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As the old saying goes, where there is smoke there is fire. Well there is some smoke coming out of the Securities and Exchange Commission (SEC) that might indicate progress on an issue of importance to corporations and the investors who invest in them.
Proxy advisory firms are hired by institutional investors to make proxy vote recommendations and cast votes on corporate proxies or director elections on shareholders behalf. However, as with other things in life it isn’t as simple as that.
Two proxy advisory firms constitute 97% of the industry and according to some academic studies may “control” 36% of the proxy vote. Many have expressed frustration with the black box manner these firms develop voting policies and recommendations on shareholder proposals and director elections. The proxy advisory firms also have conflicts of interest. One runs a consulting business to provide advice on corporate governance policies, while the other is owned by an institutional investor. Neither discloses if the proponent of a shareholder proposal or competing director slate is a client.
Despite this lack of transparency and accountability, the market power of these firms has made them the arbiters of what is good corporate governance in the United States.
Concerned about the lack of oversight over proxy advisory firms, the Chamber in March, 2013 released a set of best practices and core principles for proxy advisory firms authored by former SEC Chairman Harvey Pitt. The Chamber principles made recommendations for transparency, accountability, disclosure of conflict of interests and correlating proxy advice to a funds fiduciary duty including shareholder return.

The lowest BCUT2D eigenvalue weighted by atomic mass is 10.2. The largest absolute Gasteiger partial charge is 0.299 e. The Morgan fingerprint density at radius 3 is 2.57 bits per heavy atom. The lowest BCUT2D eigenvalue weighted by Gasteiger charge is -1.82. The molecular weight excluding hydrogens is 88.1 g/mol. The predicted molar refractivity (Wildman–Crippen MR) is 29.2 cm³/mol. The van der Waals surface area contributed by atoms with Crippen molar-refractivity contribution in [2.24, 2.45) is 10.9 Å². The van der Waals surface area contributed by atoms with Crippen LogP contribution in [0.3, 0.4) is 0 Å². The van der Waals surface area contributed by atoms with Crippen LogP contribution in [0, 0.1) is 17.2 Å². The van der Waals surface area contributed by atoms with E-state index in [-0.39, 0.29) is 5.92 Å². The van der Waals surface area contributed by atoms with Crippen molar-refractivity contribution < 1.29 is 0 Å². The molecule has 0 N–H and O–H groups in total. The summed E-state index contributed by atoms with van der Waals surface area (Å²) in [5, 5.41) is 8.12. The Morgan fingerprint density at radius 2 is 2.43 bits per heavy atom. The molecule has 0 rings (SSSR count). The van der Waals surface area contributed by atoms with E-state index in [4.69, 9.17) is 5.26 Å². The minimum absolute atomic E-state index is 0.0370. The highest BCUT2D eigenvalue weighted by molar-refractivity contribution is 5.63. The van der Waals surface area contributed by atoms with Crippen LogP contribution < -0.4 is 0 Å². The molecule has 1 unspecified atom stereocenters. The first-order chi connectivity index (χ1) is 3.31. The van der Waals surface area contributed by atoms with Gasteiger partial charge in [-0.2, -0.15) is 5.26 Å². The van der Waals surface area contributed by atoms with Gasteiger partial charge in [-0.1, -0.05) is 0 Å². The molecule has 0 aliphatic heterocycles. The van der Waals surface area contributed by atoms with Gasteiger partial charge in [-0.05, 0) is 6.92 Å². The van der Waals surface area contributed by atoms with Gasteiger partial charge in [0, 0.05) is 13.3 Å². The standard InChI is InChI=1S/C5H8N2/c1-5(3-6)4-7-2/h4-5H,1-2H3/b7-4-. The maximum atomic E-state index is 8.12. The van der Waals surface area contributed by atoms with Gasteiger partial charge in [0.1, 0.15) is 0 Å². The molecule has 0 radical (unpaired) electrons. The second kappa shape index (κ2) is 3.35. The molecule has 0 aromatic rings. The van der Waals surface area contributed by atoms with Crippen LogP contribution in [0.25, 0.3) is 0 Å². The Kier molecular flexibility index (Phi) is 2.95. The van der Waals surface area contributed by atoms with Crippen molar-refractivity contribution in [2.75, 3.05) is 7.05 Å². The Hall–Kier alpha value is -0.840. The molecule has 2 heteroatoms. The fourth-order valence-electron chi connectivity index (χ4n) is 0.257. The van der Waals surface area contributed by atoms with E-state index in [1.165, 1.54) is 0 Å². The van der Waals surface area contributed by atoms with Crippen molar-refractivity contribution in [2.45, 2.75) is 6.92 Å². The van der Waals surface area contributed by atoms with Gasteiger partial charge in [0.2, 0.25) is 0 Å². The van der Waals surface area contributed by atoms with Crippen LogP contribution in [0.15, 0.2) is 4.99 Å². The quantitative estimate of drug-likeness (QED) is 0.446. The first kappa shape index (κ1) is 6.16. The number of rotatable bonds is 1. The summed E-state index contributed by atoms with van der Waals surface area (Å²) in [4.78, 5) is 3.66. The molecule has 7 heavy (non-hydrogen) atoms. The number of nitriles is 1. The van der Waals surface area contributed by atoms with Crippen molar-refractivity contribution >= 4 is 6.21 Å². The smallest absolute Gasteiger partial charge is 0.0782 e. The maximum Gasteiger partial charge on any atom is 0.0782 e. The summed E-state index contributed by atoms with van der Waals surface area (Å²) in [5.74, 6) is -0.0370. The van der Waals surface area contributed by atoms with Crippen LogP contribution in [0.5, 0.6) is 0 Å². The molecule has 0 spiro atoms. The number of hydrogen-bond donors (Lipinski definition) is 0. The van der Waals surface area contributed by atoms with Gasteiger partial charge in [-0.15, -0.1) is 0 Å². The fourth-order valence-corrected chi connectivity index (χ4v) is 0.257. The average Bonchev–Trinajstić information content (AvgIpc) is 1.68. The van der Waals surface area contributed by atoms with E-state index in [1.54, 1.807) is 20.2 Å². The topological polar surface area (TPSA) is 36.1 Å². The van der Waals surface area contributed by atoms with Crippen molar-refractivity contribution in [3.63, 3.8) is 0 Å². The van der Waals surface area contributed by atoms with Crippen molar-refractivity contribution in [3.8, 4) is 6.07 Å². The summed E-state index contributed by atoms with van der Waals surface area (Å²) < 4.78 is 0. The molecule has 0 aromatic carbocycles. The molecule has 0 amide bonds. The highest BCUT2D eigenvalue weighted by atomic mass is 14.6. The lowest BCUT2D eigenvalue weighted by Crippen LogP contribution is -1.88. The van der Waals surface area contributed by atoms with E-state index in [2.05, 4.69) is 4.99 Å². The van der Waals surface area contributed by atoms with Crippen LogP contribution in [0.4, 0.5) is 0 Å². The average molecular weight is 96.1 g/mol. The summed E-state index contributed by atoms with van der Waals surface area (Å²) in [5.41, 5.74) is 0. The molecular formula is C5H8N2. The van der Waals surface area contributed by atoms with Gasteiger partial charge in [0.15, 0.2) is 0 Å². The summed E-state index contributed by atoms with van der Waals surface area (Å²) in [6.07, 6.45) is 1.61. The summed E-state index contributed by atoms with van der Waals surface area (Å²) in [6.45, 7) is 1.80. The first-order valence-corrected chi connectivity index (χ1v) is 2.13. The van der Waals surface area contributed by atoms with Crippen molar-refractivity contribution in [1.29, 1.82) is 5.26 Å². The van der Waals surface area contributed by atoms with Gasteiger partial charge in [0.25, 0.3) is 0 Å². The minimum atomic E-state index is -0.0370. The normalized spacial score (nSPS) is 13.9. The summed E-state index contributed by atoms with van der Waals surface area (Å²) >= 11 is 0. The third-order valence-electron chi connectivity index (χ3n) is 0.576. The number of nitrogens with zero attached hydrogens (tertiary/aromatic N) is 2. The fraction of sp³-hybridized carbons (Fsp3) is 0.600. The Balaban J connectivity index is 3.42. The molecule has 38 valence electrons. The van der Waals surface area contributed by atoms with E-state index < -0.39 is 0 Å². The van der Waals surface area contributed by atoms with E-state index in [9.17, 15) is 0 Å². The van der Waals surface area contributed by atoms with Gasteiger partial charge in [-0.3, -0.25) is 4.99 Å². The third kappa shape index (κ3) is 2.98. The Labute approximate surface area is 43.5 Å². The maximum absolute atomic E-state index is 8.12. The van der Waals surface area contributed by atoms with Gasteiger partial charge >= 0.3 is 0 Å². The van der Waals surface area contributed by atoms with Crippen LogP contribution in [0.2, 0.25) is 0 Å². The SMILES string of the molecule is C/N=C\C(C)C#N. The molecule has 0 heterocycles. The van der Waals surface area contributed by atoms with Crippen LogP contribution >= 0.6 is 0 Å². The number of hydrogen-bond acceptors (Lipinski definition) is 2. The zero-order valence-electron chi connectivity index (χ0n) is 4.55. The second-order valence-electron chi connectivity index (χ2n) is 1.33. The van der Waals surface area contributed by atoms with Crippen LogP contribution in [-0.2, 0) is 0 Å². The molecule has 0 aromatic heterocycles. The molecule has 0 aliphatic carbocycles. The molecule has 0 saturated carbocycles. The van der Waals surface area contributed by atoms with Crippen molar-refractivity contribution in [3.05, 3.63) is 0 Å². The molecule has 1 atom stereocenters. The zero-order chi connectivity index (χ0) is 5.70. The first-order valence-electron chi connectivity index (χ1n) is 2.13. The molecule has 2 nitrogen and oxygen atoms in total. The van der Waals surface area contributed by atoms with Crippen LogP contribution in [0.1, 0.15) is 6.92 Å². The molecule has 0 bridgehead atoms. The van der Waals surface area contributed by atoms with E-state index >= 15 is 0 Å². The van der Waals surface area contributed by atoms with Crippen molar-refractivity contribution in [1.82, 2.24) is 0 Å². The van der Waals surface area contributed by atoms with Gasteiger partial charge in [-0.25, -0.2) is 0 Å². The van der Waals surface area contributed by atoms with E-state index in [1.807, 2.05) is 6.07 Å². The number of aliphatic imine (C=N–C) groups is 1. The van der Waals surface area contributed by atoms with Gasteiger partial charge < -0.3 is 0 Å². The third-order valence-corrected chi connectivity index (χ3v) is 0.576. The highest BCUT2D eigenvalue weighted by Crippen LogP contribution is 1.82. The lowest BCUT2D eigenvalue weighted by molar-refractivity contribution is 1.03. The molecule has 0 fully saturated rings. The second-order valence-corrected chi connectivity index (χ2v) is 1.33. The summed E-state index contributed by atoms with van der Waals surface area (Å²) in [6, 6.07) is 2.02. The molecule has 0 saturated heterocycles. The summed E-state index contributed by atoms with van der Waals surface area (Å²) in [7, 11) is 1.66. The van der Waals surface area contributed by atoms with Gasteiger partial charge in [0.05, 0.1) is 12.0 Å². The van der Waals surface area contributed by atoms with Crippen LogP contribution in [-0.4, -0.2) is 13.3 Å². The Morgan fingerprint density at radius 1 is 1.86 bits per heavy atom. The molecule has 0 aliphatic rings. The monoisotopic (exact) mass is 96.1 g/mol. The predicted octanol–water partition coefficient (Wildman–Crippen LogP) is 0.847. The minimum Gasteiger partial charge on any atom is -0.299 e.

Following the release of the Chamber principles, Congress got into the act with a hearing last June and the SEC held a roundtable in December. During the roundtable there was widespread agreement by investors, businesses and unions on the need for change. Over the past several weeks, SEC Chair Mary Jo White said she received staff recommendations on guidance for proxy advisory firms and now the Wall Street Journal has published a story that the release of this guidance is imminent.
As with the election of the Pope, is the smoke white or gray? Is guidance coming into play to promote fairness and due process, or will it be more of the same benign neglect?
We should know soon, stay tuned.